Article  Google Scholar 

  • Oldroyd B.P., Smolenski A.J., Cornuet J.-M., Wongsiri S., Estoup A., Rinderer T.E., Crozier R.H. (1996) Levels of polyandry and intracolonial genetic relationships in Apis dorsata (Hymenoptera: Apidae), Ann. Entomol. Soc. Am. 89, 276–283.

    Google Scholar 

  • Oldroyd B.P., Wongsiri S. (2006) Asian Honey Bees. Biology, Conservation and Human Interactions, Harvard University Press, Cambridge, Ma.

    Google Scholar 

  • Osborne K.E., Oldroyd B.P. (1999) Possible causes of reproductive dominance during emergency queen rearing by honeybees, Anim. Behav. 58, 267–272.

    PubMed  Article  Google Scholar 

  • Page R.E., Robinson G.E., Fondrk M.K. (1989) Genetic specialists, kin recognition and nepotism in honey-bee colonies, Nature 338, 576–579.

    Article  Google Scholar 

  • Palmer K.A., Oldroyd B.P. (2001) Mating frequency in Apis florea revisited (Hymenoptera: Apidae), Insectes Soc. 48, 40–43.

    Article  Google Scholar 

  • Pamilo P. (1993) Polyandry and allele frequency differences between the sexes in the ant Formica aquilonia, Heredity 70, 472–480.

    Article  Google Scholar 

  • Ratnieks F.L.W., Foster K.R., Wenseleers T. (2006) Conflict resolution in insect societies, Annu. Rev. Entomol. 51, 581–608.

    PubMed  Article  CAS  Google Scholar 

  • Ratnieks F.L.W., Reeve H.K. (1991) The evolution of queen-rearing nepotism in social Hymenoptera: effects of discrimination costs on swarming species, J. Evol. Biol. 4, 93–115.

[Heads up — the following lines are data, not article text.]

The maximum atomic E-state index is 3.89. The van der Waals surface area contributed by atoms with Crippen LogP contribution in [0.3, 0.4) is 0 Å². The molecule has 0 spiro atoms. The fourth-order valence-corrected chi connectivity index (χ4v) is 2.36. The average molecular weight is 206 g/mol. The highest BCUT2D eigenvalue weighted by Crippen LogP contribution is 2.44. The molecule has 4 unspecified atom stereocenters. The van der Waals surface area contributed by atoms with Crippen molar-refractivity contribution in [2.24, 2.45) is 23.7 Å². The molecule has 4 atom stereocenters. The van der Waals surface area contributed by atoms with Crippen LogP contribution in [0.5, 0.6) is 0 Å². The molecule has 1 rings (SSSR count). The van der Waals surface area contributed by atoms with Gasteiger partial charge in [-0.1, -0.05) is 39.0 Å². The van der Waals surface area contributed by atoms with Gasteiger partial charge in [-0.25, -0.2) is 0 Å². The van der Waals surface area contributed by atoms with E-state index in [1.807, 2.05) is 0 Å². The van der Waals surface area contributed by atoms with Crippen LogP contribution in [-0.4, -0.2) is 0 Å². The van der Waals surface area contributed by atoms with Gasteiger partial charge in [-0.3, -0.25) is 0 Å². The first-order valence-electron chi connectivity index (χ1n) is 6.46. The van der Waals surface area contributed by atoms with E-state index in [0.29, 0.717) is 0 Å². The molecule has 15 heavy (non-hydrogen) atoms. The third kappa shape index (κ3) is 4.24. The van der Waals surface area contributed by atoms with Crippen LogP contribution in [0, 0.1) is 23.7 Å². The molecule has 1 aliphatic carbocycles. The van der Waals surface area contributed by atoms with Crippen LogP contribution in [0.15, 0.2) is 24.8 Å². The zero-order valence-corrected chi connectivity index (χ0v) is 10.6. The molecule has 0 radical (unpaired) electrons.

Article  Google Scholar 

  • Ratnieks F.L.W., Reeve H.K. (1992) Conflict in single-queen Hymenopteran societies: the structure of conflict, and processes that reduce conflict in advanced eusocial species, J. Theor. Biol. 158, 33–65.

    Article  Google Scholar 

  • Seeley T.D. (1985) Honeybee ecology, Princeton University Press, Princeton.

    Google Scholar 

  • Solignac M., Vautrin D., Loiseau A., Mougel F., Baudry E., Estoup A., Garnery L., Haberl M., Cornuet J.-M. (2003) Five hundred and fifty microsatellite markers for the study of the honeybee (Apis mellifera L.) genome, Mol. Ecol. Notes 3, 307–311.

    Article  CAS  Google Scholar 

  • Tarpy D.R., Gilley D.C., Seeley T.D. (2004) Levels of selection in a social insect: a review of conflict and cooperation during honey bee (Apis mellifera) queen replacement, Behav. Ecol. Sociobiol. 55, 213–523.

    Article  Google Scholar 

  • Tilley C.A., Oldroyd B.P. (1997) Unequal representation of subfamilies among queen and worker brood of queenless honey bee (Apis mellifera) colonies, Anim. Behav. 54, 1483–1490.

    PubMed  Article  Google Scholar 

  • Visscher P.K. (1993) A theoretical analysis of individual interests and intracolony conflict during swarming of honey bee colonies, J. Theor. Biol. 165, 191–212.

    Article  Google Scholar 

  • Walsh P.S., Metzger D.A., Higuchi R. (1991) Chelex (R)100 as a medium for simple extraction of DNA for PCR-based typing from forensic material, Biotechniques 10, 507.

    Google Scholar 

Download references

Author information

Authors and Affiliations

Authors

Corresponding author

Correspondence to Benjamin P. Oldroyd.

Additional information

Manuscript editor: Klaus Hartfelder

Rights and permissions

Reprints and Permissions

About this article

Cite this article

Nanork, P., Low, P.A., Proft, K.M. et al. Actual reproductive conflict during emergency queen rearing in Apis florea . Apidologie 42, 206 (2011). https://doi.org/10.1051/apido/2010052

Download citation

  • Received:

  • Revised:

  • Accepted:

  • Published:

  • DOI: https://doi.org/10.1051/apido/2010052

Keywords

  • Apis florea
  • nepotism
  • emergency queen rearing
  • DNA microsatellites